Harold Pinter Theatre, London – until 24 December 2022
A victim of rescheduling because of theatre lockdowns, Good, starring David Tennant, finally gets in front of an audience but is it worth the wait? Tennant is a household name because of his screen work, but he is also a seasoned stage actor, taking on an eclectic mix of roles from Hamlet to Don Juan in Soho, so expectations are high.
Good is set in Germany during the rise of Nazism and the Second World War. Tennant plays John Halder, a literature lecturer, novelist and liberal. His best friend Maurice (Elliot Levy) is Jewish.
John has a busy life; his elderly mother has gone blind, his wife can’t cope with the day-to-day, and he suspects a mutual attraction between him and one of his students (all played by Sharon Small). He is a mild and ordinary man in many senses; he works, he visits his mother, cooks for his family, is a hands-on dad and spends time with his friend.
Through his verbalised internal monologues, we see his human flaws; the lapses of attention and care when he’s talking to others instead focusing on himself. And he falls into an affair with his student. He’s not a perfect human but what you might describe as good at heart.
However, Cecil Philip Taylor’s play puts the idea of ‘good’ under the spotlight exploring the slow and subtle indoctrination into Nazi ideas. John is an inert character in that he doesn’t seek out change or advancement in his life and career. He responds to what comes his way but doesn’t challenge or resist. He believes that the Nazi’s abhorrent policies will be short-lived – something to ‘distract the masses’.
As events unfold and Maurice’s position looks increasingly precarious, John continues to rationalise the treatment of the Jews and his response – or lack of it.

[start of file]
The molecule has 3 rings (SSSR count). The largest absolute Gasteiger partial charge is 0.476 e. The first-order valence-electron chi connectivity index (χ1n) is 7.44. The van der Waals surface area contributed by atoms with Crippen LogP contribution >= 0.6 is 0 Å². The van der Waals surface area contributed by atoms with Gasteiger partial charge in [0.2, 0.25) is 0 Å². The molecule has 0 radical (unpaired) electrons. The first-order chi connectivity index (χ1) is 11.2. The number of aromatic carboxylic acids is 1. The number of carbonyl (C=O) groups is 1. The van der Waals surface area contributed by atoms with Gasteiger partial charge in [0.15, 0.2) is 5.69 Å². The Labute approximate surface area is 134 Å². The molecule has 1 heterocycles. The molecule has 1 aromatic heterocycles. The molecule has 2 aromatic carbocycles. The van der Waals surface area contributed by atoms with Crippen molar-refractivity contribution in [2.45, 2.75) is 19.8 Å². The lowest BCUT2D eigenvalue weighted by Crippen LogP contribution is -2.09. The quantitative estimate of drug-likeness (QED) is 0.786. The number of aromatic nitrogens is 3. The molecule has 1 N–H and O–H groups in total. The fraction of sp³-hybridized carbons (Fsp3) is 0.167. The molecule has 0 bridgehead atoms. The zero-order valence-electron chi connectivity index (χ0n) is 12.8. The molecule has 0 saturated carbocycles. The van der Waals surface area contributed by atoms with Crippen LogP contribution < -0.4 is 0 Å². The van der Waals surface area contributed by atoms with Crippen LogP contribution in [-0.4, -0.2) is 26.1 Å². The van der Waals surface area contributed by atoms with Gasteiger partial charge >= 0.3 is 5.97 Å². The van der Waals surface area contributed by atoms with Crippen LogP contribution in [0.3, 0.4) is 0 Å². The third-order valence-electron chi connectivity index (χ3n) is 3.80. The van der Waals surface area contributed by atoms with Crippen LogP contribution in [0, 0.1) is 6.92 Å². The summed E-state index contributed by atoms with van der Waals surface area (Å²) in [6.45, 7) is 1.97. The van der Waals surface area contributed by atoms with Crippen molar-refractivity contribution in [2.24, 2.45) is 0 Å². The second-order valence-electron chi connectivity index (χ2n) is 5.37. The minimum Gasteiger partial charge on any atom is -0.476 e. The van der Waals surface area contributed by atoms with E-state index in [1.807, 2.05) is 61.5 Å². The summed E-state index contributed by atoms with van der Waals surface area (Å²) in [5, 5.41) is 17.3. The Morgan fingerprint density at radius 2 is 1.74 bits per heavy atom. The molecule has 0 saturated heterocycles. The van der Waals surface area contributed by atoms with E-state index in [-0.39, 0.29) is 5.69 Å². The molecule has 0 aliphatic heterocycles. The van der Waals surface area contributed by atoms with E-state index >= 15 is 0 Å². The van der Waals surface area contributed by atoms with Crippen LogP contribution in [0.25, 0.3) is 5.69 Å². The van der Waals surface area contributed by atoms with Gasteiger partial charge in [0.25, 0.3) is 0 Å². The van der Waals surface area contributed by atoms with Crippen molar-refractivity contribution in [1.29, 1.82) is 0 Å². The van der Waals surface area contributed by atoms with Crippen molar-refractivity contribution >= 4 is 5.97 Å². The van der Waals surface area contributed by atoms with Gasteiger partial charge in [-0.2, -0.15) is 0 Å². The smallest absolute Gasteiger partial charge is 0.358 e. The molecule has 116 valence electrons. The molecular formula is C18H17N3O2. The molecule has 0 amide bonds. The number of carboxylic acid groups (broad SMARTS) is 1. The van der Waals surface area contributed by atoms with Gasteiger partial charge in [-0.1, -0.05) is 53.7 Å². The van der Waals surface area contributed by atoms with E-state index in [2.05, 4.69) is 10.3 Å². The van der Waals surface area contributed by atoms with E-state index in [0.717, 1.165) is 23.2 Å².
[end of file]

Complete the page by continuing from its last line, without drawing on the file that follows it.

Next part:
In watching Good, the stark moment of revelation comes in a scene when John gets dressed for work. It brings the discourse and reality clashing together, leaving you feeling like you’ve been sleepwalking through what has come before. It’s a powerful point and cleverly done.
Tennant is superb in his gentle, often understated portrayal of John’s ordinariness against a backdrop of familiar historical horrors. There is a brutal and uncomfortable honesty in the absence of bravery and action, the desire instead to rationalise and maintain the status quo. It leaves you questioning what it means to be good.
His is also a technically complex performance, delivering snatches of inner monologue while in conversation with other characters. Elliot Levy and Sharon Small are equally adept at switching between multiple characters.
It is a demanding play, one you have to follow closely to keep up as it bounces between different conversations while the actors remain the same. And it’s a profoundly thought-provoking play.
Good was definitely worth the wait, one of the most interesting plays I’ve seen in a while.
It’s getting ⭐️⭐️⭐️⭐️⭐️ from me.
Would love to know what you think, if you’ve seen it.
Good, Harold Pinter Theatre
Written by Cecil Philip Taylor
Directed by Dominic Cooke
Running time: 2 hours and 10 minutes, including an interval.
Booking until 24 December; for more details and to buy tickets, head to the ATG website
Dmitry, Marylebone Theatre, booking until 5 November ⭐️⭐️⭐️
Eureka Day, Old Vic, booking until Oct 31 ⭐️⭐️⭐️⭐️⭐️
Theatre in the diary:
The Shadow Whose Prey the Hunter Becomes, BAC
King Hamlin, Park Theatre
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